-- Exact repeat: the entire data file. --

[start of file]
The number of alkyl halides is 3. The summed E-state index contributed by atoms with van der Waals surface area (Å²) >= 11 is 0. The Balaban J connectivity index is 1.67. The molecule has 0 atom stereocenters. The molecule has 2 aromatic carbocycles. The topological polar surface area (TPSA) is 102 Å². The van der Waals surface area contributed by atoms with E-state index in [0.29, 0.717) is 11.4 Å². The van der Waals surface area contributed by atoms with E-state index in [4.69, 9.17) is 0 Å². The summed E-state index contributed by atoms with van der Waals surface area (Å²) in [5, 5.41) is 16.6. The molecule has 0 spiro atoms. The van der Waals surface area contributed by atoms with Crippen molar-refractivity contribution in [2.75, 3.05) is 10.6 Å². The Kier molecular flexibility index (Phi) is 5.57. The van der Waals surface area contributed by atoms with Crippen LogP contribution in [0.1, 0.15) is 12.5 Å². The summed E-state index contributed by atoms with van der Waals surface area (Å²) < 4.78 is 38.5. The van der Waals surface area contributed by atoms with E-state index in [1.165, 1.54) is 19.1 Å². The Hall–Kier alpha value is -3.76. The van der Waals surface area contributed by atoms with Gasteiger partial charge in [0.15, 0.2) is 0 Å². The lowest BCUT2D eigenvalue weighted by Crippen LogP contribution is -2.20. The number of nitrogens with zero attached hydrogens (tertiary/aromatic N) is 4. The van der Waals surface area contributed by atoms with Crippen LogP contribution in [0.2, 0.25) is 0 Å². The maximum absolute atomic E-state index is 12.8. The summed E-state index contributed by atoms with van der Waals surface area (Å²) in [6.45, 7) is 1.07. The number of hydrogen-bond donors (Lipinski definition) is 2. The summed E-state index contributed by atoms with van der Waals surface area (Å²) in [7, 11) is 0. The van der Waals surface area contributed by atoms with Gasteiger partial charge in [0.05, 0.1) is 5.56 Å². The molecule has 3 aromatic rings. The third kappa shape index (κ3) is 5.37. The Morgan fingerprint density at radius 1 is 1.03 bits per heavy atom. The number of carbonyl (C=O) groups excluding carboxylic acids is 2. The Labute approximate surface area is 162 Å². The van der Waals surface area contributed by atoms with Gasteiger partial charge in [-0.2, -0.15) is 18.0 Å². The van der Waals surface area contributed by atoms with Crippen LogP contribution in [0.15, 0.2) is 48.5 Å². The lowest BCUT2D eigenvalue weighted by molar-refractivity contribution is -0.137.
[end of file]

The number of alkyl halides is 3. The summed E-state index contributed by atoms with van der Waals surface area (Å²) >= 11 is 0. The Balaban J connectivity index is 1.67. The molecule has 0 atom stereocenters. The molecule has 2 aromatic carbocycles. The topological polar surface area (TPSA) is 102 Å². The van der Waals surface area contributed by atoms with E-state index in [0.29, 0.717) is 11.4 Å². The van der Waals surface area contributed by atoms with E-state index in [4.69, 9.17) is 0 Å². The summed E-state index contributed by atoms with van der Waals surface area (Å²) in [5, 5.41) is 16.6. The molecule has 0 spiro atoms. The van der Waals surface area contributed by atoms with Crippen molar-refractivity contribution in [2.75, 3.05) is 10.6 Å². The Kier molecular flexibility index (Phi) is 5.57. The van der Waals surface area contributed by atoms with Crippen LogP contribution in [0.1, 0.15) is 12.5 Å². The summed E-state index contributed by atoms with van der Waals surface area (Å²) < 4.78 is 38.5. The van der Waals surface area contributed by atoms with E-state index in [1.165, 1.54) is 19.1 Å². The Hall–Kier alpha value is -3.76. The van der Waals surface area contributed by atoms with Gasteiger partial charge in [0.15, 0.2) is 0 Å². The lowest BCUT2D eigenvalue weighted by Crippen LogP contribution is -2.20. The number of nitrogens with zero attached hydrogens (tertiary/aromatic N) is 4. The van der Waals surface area contributed by atoms with Crippen LogP contribution in [0.2, 0.25) is 0 Å². The maximum absolute atomic E-state index is 12.8. The summed E-state index contributed by atoms with van der Waals surface area (Å²) in [6.45, 7) is 1.07. The number of hydrogen-bond donors (Lipinski definition) is 2. The summed E-state index contributed by atoms with van der Waals surface area (Å²) in [7, 11) is 0. The van der Waals surface area contributed by atoms with Gasteiger partial charge in [0.05, 0.1) is 5.56 Å². The molecule has 3 aromatic rings. The third kappa shape index (κ3) is 5.37. The Morgan fingerprint density at radius 1 is 1.03 bits per heavy atom. The number of carbonyl (C=O) groups excluding carboxylic acids is 2. The Labute approximate surface area is 162 Å². The van der Waals surface area contributed by atoms with Gasteiger partial charge in [-0.2, -0.15) is 18.0 Å². The van der Waals surface area contributed by atoms with Crippen LogP contribution in [0.15, 0.2) is 48.5 Å². The lowest BCUT2D eigenvalue weighted by molar-refractivity contribution is -0.137.